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Alibaba testing technology for face recognition

Sep 18. 2017
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By CHINA DAILY
ASIA NEWS NETWORK
BEIJING

TWO UNITS under the Internet giant, Alibaba Group Holding Ltd, are working in tandem to test facial recognition technology that would allow users to unlock delivery drop-boxes.

Cainiao Network Technology Co Ltd, an Alibaba-backed courier aggregator, is promoting a facial recognition application to its partner delivery firms and parcel pickup facility providers in a test run in Shanghai, the company said during a customer conference in Shanghai on Thursday.

The technology is provided by Ant Financial Services Group, Alibaba’s fintech subsidiary, which since September has enabled customers to pay by literally flashing a smile in a KFC store in Hangzhou, where Alibaba is headquartered.

An army of specially equipped kiosks have been installed across five locations in Shanghai’s financial district of Lujiazui, with cameras scanning people’s faces to verify their identities. 

The companies plan for a nationwide rollout when the pilot projects mature in the city.

In real-life application, the machine would compare a detected face with the image logged by public security authorities, said Chen Jidong, director of biometric identification technology at Ant Financial.

To use that technology, users would need to subscribe to a service embedded in the Alipay digital wallet. That service would then give the app permission to capture their personal information and confirm their identity, he noted.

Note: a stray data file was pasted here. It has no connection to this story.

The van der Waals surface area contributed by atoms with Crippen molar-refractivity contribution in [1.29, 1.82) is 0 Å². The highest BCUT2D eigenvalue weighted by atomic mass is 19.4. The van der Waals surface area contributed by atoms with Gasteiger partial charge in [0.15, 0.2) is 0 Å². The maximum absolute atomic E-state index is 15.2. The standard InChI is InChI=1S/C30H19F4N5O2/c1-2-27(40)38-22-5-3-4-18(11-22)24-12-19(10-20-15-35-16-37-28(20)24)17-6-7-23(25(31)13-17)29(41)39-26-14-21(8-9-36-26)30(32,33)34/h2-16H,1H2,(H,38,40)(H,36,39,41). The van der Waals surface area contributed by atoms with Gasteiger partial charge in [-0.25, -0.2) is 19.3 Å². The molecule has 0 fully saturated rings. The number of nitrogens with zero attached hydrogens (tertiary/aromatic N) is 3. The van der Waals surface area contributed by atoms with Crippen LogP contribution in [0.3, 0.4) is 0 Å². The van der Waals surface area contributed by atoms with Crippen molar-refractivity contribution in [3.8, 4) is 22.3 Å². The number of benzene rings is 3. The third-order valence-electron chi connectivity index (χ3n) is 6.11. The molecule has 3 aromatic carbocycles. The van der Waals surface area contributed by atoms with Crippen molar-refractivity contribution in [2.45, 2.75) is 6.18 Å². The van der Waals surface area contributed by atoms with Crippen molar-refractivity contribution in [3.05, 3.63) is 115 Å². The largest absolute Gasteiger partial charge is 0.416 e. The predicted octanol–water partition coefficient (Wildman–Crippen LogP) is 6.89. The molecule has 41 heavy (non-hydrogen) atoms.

The development is possible thanks to 550 million real-name users on Alipay, which they use to pay bills, settle traffic fines, manage wealth and get small loans.

“The scanning system focuses on your face, so it doesn’t matter if you change your makeup or wear a wig,” Chen said, adding that multiple tests had been conducted under various environments such as under sunlight or in the dark to ensure a smooth and consistent performance.

A demonstration video displayed during the conference suggested the whole process takes roughly five seconds, significantly shortening the conventional method of parcel retrieval by typing in text codes, which normally takes 16 seconds, the companies said.

“I would expect this investment and new process to save a substantial amount of time and ensure security,” said Zou Jianhua, CEO of Diyi Box, a parcel pickup facility provider. “Just in Shanghai, at least 10,000 parcel pickup locations will be equipped with such functionality in three years.”

Chen said that the false-acceptance rate, or the chances that the system incorrectly accepts an unauthorised user, should be below 0.001 per cent and would be further lowered to ensure bank-level security.

Shenzhen-based SF Express, a leading Chinese courier that is competing with Cainiao’s network, said it is also developing biometric-based technologies to apply to its own parcel pickup cabinets.

 

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